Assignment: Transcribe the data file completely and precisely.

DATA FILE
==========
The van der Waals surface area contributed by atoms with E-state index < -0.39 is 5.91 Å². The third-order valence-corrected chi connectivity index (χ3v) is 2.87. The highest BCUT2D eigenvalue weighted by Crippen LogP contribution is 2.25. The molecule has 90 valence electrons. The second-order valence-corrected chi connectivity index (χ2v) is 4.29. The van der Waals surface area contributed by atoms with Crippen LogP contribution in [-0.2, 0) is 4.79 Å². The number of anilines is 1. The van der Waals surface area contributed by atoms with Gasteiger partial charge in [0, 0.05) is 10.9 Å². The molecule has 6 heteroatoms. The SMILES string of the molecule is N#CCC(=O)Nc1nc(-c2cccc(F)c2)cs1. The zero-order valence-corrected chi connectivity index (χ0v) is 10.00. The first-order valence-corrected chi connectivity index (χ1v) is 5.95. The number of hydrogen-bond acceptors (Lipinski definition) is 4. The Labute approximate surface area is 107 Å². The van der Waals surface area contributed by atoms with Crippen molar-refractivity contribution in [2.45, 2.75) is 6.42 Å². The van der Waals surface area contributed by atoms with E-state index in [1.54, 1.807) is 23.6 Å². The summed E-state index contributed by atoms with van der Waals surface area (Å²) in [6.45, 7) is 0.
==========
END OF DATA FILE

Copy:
The van der Waals surface area contributed by atoms with E-state index < -0.39 is 5.91 Å². The third-order valence-corrected chi connectivity index (χ3v) is 2.87. The highest BCUT2D eigenvalue weighted by Crippen LogP contribution is 2.25. The molecule has 90 valence electrons. The second-order valence-corrected chi connectivity index (χ2v) is 4.29. The van der Waals surface area contributed by atoms with Crippen LogP contribution in [-0.2, 0) is 4.79 Å². The number of anilines is 1. The van der Waals surface area contributed by atoms with Gasteiger partial charge in [0, 0.05) is 10.9 Å². The molecule has 6 heteroatoms. The SMILES string of the molecule is N#CCC(=O)Nc1nc(-c2cccc(F)c2)cs1. The zero-order valence-corrected chi connectivity index (χ0v) is 10.00. The first-order valence-corrected chi connectivity index (χ1v) is 5.95. The number of hydrogen-bond acceptors (Lipinski definition) is 4. The Labute approximate surface area is 107 Å². The van der Waals surface area contributed by atoms with Crippen molar-refractivity contribution in [2.45, 2.75) is 6.42 Å². The van der Waals surface area contributed by atoms with E-state index in [1.54, 1.807) is 23.6 Å². The summed E-state index contributed by atoms with van der Waals surface area (Å²) in [6.45, 7) is 0.